Donald A. Norman, Ph.D., senior economist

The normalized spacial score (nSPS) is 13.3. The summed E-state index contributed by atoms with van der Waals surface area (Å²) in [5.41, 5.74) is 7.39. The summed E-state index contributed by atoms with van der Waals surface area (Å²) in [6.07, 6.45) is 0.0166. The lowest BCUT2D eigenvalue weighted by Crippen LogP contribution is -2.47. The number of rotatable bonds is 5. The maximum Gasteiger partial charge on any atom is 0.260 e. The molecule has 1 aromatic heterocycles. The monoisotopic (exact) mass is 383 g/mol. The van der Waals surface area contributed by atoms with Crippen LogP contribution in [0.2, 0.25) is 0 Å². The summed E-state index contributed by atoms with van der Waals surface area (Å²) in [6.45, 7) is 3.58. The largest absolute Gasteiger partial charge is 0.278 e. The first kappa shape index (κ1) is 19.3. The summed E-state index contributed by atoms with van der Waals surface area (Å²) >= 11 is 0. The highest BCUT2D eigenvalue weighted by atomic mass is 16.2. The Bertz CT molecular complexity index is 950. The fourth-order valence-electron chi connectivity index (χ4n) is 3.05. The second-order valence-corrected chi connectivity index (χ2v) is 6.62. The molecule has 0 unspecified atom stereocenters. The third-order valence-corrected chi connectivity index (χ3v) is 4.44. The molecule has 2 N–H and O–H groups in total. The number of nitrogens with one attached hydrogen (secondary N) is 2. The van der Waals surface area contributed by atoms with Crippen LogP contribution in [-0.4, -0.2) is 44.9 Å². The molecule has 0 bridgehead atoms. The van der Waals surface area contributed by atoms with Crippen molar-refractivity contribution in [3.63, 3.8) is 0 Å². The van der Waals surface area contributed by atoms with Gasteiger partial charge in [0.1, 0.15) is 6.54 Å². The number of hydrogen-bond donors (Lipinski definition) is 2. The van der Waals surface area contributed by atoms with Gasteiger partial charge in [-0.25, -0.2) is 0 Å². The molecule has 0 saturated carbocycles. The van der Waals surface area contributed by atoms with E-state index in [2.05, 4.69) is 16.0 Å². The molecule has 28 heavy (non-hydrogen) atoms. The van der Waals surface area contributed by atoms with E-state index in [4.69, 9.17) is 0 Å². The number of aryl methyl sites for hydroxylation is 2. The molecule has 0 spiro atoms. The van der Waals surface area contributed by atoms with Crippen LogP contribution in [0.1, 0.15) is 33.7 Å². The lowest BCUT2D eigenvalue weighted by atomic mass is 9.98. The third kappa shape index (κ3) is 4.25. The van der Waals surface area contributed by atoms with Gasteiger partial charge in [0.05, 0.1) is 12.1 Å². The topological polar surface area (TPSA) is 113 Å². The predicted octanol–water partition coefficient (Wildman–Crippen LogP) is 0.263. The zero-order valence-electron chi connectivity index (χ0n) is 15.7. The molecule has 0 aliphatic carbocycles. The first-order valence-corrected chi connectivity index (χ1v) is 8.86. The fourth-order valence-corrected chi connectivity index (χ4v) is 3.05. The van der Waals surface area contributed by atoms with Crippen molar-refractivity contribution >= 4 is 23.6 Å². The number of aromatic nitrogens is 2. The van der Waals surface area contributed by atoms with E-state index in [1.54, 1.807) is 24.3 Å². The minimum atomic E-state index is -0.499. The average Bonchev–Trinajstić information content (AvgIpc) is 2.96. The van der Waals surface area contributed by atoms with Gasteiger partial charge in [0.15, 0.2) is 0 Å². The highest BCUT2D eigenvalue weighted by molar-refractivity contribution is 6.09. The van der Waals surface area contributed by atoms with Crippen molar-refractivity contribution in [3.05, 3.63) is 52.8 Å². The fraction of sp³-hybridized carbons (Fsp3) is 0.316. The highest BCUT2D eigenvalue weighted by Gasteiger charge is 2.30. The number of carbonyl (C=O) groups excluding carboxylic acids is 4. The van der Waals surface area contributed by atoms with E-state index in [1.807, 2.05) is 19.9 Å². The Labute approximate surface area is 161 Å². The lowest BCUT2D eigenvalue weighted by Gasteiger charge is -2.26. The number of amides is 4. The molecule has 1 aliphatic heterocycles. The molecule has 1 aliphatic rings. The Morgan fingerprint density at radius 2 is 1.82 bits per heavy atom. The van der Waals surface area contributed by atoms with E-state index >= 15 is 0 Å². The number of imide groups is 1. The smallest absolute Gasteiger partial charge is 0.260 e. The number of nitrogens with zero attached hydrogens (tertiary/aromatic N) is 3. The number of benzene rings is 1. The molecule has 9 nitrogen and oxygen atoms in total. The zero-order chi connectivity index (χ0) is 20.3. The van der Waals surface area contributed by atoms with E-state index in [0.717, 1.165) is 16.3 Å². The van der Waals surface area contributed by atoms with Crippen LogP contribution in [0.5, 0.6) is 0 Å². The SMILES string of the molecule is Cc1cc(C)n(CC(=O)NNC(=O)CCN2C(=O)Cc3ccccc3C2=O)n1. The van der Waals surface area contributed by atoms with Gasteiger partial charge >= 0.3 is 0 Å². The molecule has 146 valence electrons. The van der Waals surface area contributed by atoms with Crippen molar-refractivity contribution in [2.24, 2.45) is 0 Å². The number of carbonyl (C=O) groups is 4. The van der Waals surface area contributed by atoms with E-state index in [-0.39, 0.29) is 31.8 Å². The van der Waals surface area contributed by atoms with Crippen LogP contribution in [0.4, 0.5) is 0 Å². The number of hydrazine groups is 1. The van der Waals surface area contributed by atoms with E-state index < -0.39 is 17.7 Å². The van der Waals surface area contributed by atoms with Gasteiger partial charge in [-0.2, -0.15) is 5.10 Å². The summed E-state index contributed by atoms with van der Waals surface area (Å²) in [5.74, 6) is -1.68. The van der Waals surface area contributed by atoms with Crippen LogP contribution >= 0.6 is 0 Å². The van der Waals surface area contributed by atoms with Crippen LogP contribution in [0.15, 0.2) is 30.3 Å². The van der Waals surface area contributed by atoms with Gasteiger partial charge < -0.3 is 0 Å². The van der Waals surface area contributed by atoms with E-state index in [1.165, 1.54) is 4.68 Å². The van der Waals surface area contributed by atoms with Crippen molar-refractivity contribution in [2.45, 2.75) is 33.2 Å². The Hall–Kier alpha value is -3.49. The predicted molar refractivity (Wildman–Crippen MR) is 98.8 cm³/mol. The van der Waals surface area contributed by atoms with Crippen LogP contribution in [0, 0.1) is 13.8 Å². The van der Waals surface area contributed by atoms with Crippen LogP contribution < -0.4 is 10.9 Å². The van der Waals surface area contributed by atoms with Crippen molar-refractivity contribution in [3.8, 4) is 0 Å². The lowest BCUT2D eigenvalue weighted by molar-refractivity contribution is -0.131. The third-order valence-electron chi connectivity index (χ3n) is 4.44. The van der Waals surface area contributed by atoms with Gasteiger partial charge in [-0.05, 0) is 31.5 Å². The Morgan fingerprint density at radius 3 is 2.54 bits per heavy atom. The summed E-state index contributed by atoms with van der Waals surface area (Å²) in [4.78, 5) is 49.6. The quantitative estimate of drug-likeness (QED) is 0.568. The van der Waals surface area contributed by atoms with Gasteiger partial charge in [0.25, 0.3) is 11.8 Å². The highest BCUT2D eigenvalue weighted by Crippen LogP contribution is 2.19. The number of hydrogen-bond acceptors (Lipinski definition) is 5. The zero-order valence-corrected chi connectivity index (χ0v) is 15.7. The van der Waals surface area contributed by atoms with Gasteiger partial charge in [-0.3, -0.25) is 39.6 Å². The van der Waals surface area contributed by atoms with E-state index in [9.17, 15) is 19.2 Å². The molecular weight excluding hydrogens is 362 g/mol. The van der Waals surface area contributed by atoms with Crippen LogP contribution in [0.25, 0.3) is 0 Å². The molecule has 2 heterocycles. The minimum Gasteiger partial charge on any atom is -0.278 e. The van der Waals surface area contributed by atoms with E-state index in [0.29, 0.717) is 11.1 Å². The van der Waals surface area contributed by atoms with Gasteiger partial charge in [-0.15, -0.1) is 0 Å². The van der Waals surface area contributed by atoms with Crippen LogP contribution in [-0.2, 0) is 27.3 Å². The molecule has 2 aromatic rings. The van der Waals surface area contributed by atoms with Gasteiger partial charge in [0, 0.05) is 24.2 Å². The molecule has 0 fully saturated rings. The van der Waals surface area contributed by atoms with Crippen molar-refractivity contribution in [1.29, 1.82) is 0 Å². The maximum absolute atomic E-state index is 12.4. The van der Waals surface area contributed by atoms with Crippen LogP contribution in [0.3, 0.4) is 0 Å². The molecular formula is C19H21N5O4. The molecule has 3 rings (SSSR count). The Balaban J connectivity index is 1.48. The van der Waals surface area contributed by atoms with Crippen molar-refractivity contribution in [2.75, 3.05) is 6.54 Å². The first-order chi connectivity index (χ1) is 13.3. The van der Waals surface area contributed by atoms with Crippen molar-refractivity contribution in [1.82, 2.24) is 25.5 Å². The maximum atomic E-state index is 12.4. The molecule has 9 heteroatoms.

The Fed appears to be between a rock and a hard place. At some point, the Fed will have to reverse course and taper its quantitative easing and start selling some of the securities it has amassed. If it does not reduce the monetary base in a timely fashion when economic growth picks up, the money supply will grow rapidly, likely leading to higher inflation rates. Those opposed to tapering in the current economic environment point out that inflation is not on the immediate horizon and tapering now would rein in the economy before a robust expansion is underway. Issues in Brief

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